joys and struggles of a housewife
Many think that career only means having a decent job that requires you to wear a corporate attire, working an eight-hour shift and getting a pretty good pay that could afford you materials needs. Not so many people know that the best profession in the world are actually those whose services are priceless. And what could be more noble than a career that enables you to embrace and nurture someone else’s life?
Debbie Grace Recede-Nagma, or “Ga” to those who knew her well, dishes out the reality behind the new role she just assumed – being a full time housewife – which she paradoxically described as “being less sosyal, but not being less fulfilled.”
In our interview, she boldly shares what it takes to be a home buddy, her unspoken struggles and the sense of fulfillment she gets from performing her roles as a wife to her husband, Christopher, and as a young mother to their one-year old son, Lukas.
Her story, like those of many other women, negates the idea that being a housewife makes someone lesser. For the truth is, being a housewife is something that every woman (and man) should be proud about.
Life Before Marriage
Debbie grew up doing finance works at the church, which had become her personal inclination and ministry. Though she pursued Communication Arts degree in college, she’s always been passionate about financial matters. In fact, she had tried different jobs – from being an Executive Assistant, Secretary, a Teacher to exploring a full-time ministry as a Pastor – but still ended up doing an accounting job. She thought that her last position as Accounting/Payroll Specialist with an international hotel was the kind of career she wanted to settle in.
Not until things started to change for her. She realized that what she actually wanted for herself was to become a full-time housewife: “Whenever I reflect every morning, I thought that I didn’t want to be an employee for the rest of my life. I didn’t want to get up every morning just for the sake of going to work. So I told myself that when I marry, I wanted to be a full-time housewife.”
Debbie can’t be more thankful that she got married with Christopher, a chemical engineer, who supported her decision to be a full-time housewife.
Transitioning from a Career Woman to Full Time Housewife
Giving up your career for the sake of becoming a housewife is a serious deal. It means not only sacrificing the good promises that life can offer you as young professional, but also assuming a more serious responsibility over the life of your family and loved ones. Not to mention of the social stereotypes about being jobless.
True enough, Debbie had to go through these challenges.
After resigning from work, she had to find a way to sustain her financial obligations to her parents. Thus, she operated a small t-shirt printing business where she could get an extra income and still give occasionally to her family in the province.
Debbie also looked back to the days when she started doing her housewife duties: “I had to learn a lot of things. I became diligent by chance. I had to teach myself doing household chores and do it excellently including cooking.”
From doing accounting, she now has mastered her craft in cooking, fixing the kitchen and joyfully attending to every need of her own family – a new job description that is never covered by any form of contract.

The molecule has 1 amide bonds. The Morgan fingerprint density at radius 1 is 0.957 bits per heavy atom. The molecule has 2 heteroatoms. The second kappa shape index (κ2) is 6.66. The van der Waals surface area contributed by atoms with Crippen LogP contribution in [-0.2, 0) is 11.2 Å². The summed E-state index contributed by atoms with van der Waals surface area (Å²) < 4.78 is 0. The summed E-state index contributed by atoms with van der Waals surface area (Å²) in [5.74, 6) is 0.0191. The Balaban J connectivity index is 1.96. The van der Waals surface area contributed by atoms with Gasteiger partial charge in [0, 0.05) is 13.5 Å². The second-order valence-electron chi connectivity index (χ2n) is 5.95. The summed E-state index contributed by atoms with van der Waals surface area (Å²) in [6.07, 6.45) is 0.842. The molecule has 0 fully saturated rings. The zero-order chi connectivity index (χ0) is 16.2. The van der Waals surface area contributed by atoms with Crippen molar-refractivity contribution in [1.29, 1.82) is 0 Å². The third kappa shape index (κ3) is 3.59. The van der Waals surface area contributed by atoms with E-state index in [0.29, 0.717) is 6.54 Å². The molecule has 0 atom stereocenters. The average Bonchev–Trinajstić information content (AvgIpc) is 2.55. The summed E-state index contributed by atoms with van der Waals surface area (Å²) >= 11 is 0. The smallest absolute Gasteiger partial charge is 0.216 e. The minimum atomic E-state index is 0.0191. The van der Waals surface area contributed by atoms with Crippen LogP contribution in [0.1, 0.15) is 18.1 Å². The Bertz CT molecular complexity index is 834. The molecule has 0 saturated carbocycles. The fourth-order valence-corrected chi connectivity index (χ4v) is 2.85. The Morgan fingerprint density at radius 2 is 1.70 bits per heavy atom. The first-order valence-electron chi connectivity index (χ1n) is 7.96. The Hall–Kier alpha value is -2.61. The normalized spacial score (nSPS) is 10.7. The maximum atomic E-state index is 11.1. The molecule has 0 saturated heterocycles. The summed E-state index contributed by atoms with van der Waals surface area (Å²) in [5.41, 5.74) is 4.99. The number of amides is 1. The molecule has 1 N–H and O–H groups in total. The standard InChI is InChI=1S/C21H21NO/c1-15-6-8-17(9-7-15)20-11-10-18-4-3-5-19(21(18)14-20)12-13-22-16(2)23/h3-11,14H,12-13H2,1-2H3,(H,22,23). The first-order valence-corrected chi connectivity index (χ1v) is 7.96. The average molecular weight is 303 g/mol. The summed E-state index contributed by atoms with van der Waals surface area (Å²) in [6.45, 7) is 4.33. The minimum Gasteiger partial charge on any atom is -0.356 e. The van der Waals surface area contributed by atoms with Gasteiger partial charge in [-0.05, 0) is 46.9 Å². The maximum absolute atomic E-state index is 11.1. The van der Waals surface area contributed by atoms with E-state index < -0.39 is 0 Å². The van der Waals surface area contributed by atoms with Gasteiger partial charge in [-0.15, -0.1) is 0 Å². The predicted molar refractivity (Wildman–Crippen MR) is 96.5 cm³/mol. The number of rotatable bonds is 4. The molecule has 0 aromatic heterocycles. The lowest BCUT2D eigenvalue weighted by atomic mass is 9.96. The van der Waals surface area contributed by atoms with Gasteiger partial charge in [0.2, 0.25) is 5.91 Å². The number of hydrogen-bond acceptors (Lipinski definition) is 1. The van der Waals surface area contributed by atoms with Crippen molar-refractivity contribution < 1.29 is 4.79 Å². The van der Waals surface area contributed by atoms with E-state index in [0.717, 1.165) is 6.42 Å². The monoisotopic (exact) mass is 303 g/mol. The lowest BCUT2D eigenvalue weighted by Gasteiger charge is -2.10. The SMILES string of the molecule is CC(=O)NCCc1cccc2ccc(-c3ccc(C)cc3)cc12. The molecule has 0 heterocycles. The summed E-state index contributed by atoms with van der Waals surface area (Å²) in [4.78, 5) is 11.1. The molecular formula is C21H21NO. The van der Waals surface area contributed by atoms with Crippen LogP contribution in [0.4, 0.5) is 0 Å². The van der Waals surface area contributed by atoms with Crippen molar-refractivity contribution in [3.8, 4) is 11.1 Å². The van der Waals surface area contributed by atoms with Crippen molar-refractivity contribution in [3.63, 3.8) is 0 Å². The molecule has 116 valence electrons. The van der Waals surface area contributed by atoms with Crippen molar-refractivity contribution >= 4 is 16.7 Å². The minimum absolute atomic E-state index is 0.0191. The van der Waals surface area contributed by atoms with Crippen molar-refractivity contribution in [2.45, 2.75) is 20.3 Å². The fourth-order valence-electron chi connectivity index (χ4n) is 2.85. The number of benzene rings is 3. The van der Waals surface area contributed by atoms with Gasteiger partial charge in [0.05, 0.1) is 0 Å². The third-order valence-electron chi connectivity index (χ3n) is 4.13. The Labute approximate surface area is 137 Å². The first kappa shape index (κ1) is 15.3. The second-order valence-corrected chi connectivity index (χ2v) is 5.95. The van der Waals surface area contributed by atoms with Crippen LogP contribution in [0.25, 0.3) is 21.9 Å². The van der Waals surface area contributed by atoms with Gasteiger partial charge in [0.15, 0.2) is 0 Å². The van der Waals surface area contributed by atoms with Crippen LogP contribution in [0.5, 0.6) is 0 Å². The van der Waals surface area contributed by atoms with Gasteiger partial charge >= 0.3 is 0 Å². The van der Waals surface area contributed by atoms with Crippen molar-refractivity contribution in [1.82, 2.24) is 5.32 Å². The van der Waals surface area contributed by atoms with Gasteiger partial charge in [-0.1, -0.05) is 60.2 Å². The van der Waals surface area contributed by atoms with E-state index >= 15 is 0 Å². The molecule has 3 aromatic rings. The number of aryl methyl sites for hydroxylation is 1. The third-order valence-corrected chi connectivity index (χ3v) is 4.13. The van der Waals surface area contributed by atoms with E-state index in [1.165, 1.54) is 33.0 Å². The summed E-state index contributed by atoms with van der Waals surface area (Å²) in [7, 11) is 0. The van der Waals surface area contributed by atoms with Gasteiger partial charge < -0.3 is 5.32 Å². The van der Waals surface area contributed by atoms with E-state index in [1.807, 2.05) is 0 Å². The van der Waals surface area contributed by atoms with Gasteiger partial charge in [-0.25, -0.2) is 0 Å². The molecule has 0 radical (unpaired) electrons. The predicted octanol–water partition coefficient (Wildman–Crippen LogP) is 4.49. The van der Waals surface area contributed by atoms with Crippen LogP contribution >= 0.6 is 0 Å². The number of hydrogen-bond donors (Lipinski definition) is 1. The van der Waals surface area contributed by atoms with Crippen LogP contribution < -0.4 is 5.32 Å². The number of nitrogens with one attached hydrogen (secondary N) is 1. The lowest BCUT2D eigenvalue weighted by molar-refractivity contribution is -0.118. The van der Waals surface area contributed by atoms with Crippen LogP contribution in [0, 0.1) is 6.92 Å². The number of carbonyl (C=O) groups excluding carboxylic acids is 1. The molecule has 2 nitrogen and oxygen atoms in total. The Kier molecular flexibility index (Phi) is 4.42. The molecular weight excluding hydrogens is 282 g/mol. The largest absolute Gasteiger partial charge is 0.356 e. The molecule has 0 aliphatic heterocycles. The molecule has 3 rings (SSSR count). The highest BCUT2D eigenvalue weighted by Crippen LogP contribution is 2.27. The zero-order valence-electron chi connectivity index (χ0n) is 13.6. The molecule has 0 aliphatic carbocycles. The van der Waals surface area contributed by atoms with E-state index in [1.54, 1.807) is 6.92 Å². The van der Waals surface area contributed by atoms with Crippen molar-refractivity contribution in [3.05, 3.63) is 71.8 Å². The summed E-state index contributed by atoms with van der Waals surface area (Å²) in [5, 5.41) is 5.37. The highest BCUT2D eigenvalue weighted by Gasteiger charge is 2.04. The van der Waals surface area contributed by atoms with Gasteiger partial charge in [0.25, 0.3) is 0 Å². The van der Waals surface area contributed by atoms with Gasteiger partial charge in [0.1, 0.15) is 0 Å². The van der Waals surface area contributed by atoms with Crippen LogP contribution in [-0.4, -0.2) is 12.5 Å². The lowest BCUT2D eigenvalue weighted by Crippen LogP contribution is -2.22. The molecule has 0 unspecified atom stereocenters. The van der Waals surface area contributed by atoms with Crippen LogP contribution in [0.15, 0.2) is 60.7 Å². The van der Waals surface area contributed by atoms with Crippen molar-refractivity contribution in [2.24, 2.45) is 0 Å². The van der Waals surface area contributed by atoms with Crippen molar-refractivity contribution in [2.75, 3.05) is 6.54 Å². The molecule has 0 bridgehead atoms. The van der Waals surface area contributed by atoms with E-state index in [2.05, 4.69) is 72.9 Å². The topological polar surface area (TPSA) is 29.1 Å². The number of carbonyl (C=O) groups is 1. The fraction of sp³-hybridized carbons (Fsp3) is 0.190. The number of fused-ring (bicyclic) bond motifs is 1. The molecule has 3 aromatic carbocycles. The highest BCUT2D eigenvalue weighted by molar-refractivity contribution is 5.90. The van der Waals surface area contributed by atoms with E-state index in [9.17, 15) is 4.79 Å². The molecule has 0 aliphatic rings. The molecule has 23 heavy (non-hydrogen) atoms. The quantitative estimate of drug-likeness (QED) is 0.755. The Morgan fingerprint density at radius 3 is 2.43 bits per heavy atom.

The Joys and Struggles of Being a Housewife
Unlike the endless expectations one may have from his or her career, there are only simple things that make Debbie feel happy as a housewife: “It always feels good to be appreciated in simple ways. To be acknowledged for the food you cooked, and to be entrusted to safe-keep your finances.” She also added that while it’s physically tiring, it is always fulfilling and rewarding to carry out these roles.
But being a full time wife is never a bed of roses for her as she also has to deal with some challenges: “I cannot get into his crazy schedules. I often argue about his time,” noting the demands of Christopher’s job.
Another challenge for her was being away from her own family in Zambales since they had to move to Bataan where Christopher is working with an oil depot: “I remember during typhoon Glenda when there were only I and Lukas at home because he was needed for work. And sometimes when I or Lukas gets sick, nobody takes care of us.”
In the heart of hearts, we know that it’s not all there is in the life of a housewife. We know that they are faced with even more serious struggles.
Debbie admits that she still has a lot of things to learn. And despite all her unspoken struggles, she can only dream selflessly for her family: “You have to keep each other strong. It is important to encourage each other to grow and make sure that no one is left behind. As a mother, I also hope that our son would grow to be a good person, and to apply the values he learns from me.”
She concludes that “being a full time housewife is the hardest and challenging job on earth. Not everyone can do the job that you do. Not everyone can choose to stay at home and take care of their family. So I am privileged to be one.”
The truth is, women should have the right to decide for themselves and be afforded the same opportunities as men. And though many women choose to pursue a career and assume many roles in the society, not all have the same privilege to be a full-time housewife.
Debbie’s story is a story of all ordinary housewives and mothers out there, which the society brands as a lowly status. They may not have the highest-paying job. But theirs is the noblest of all noble professions in the world that embraces the wholeness of life and nurtures it with their love and care so that a family can grow into what God wanted it to be.
For behind every successful family, there stands a strong, wise and hard-working woman who selflessly offers and dedicates her life.